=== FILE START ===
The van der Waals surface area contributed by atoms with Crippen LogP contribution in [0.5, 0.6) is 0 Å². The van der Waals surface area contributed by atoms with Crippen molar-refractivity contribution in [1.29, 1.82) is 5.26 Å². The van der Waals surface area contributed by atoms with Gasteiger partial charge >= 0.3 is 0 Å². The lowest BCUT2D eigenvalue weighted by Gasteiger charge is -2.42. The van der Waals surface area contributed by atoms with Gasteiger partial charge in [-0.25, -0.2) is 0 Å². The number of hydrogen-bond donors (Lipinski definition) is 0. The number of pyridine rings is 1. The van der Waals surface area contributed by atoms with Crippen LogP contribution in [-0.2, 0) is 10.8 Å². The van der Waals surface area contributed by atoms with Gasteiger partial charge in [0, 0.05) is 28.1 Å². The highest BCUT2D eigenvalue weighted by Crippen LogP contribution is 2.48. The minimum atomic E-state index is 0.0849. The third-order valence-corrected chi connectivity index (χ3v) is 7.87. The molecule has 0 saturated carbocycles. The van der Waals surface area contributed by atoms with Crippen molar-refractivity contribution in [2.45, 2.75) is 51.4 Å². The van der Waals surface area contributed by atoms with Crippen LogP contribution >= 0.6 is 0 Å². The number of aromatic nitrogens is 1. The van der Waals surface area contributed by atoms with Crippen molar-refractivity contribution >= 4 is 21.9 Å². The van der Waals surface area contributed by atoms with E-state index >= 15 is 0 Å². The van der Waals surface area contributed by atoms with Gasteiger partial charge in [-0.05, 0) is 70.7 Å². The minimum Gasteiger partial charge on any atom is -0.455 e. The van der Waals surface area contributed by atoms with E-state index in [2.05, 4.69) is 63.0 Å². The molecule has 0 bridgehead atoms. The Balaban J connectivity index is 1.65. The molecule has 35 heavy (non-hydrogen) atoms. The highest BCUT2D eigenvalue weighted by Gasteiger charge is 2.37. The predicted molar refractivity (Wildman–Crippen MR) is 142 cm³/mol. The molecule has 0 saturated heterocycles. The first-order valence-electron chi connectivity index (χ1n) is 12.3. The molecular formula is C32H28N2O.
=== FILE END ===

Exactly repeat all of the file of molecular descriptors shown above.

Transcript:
The van der Waals surface area contributed by atoms with Crippen LogP contribution in [0.5, 0.6) is 0 Å². The van der Waals surface area contributed by atoms with Crippen molar-refractivity contribution in [1.29, 1.82) is 5.26 Å². The van der Waals surface area contributed by atoms with Gasteiger partial charge >= 0.3 is 0 Å². The lowest BCUT2D eigenvalue weighted by Gasteiger charge is -2.42. The van der Waals surface area contributed by atoms with Gasteiger partial charge in [-0.25, -0.2) is 0 Å². The number of hydrogen-bond donors (Lipinski definition) is 0. The number of pyridine rings is 1. The van der Waals surface area contributed by atoms with Crippen LogP contribution in [-0.2, 0) is 10.8 Å². The van der Waals surface area contributed by atoms with Gasteiger partial charge in [0, 0.05) is 28.1 Å². The highest BCUT2D eigenvalue weighted by Crippen LogP contribution is 2.48. The minimum atomic E-state index is 0.0849. The third-order valence-corrected chi connectivity index (χ3v) is 7.87. The molecule has 0 saturated carbocycles. The van der Waals surface area contributed by atoms with Crippen molar-refractivity contribution in [2.45, 2.75) is 51.4 Å². The van der Waals surface area contributed by atoms with Crippen LogP contribution >= 0.6 is 0 Å². The number of aromatic nitrogens is 1. The van der Waals surface area contributed by atoms with Crippen molar-refractivity contribution >= 4 is 21.9 Å². The van der Waals surface area contributed by atoms with E-state index >= 15 is 0 Å². The van der Waals surface area contributed by atoms with Gasteiger partial charge in [-0.05, 0) is 70.7 Å². The minimum Gasteiger partial charge on any atom is -0.455 e. The van der Waals surface area contributed by atoms with E-state index in [2.05, 4.69) is 63.0 Å². The molecule has 0 bridgehead atoms. The Balaban J connectivity index is 1.65. The molecule has 35 heavy (non-hydrogen) atoms. The highest BCUT2D eigenvalue weighted by Gasteiger charge is 2.37. The predicted molar refractivity (Wildman–Crippen MR) is 142 cm³/mol. The molecule has 0 saturated heterocycles. The first-order valence-electron chi connectivity index (χ1n) is 12.3. The molecular formula is C32H28N2O.